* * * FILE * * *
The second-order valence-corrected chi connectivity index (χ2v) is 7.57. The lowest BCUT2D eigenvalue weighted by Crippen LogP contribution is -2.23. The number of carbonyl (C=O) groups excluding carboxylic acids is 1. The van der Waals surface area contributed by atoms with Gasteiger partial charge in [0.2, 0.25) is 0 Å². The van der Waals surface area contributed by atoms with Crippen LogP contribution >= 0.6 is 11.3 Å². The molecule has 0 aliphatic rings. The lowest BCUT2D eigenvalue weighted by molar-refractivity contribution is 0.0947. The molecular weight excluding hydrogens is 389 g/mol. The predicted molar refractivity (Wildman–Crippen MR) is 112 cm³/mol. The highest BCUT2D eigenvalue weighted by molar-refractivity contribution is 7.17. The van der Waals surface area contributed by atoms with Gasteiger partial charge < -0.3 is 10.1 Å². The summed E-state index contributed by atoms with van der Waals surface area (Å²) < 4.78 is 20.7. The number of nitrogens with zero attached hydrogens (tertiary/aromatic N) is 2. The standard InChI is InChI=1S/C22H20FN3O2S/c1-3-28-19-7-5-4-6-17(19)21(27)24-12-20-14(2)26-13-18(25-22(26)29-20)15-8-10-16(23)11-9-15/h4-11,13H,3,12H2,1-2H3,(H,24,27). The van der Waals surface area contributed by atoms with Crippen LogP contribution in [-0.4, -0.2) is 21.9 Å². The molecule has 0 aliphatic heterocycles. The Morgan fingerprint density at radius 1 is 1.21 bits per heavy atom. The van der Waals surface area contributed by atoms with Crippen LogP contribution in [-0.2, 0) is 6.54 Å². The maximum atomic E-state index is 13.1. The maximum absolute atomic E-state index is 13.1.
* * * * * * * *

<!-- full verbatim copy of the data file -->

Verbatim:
The second-order valence-corrected chi connectivity index (χ2v) is 7.57. The lowest BCUT2D eigenvalue weighted by Crippen LogP contribution is -2.23. The number of carbonyl (C=O) groups excluding carboxylic acids is 1. The van der Waals surface area contributed by atoms with Gasteiger partial charge in [0.2, 0.25) is 0 Å². The van der Waals surface area contributed by atoms with Crippen LogP contribution >= 0.6 is 11.3 Å². The molecule has 0 aliphatic rings. The lowest BCUT2D eigenvalue weighted by molar-refractivity contribution is 0.0947. The molecular weight excluding hydrogens is 389 g/mol. The predicted molar refractivity (Wildman–Crippen MR) is 112 cm³/mol. The highest BCUT2D eigenvalue weighted by molar-refractivity contribution is 7.17. The van der Waals surface area contributed by atoms with Gasteiger partial charge < -0.3 is 10.1 Å². The summed E-state index contributed by atoms with van der Waals surface area (Å²) < 4.78 is 20.7. The number of nitrogens with zero attached hydrogens (tertiary/aromatic N) is 2. The standard InChI is InChI=1S/C22H20FN3O2S/c1-3-28-19-7-5-4-6-17(19)21(27)24-12-20-14(2)26-13-18(25-22(26)29-20)15-8-10-16(23)11-9-15/h4-11,13H,3,12H2,1-2H3,(H,24,27). The van der Waals surface area contributed by atoms with Crippen LogP contribution in [-0.4, -0.2) is 21.9 Å². The molecule has 0 aliphatic heterocycles. The Morgan fingerprint density at radius 1 is 1.21 bits per heavy atom. The van der Waals surface area contributed by atoms with Crippen LogP contribution in [-0.2, 0) is 6.54 Å². The maximum atomic E-state index is 13.1. The maximum absolute atomic E-state index is 13.1.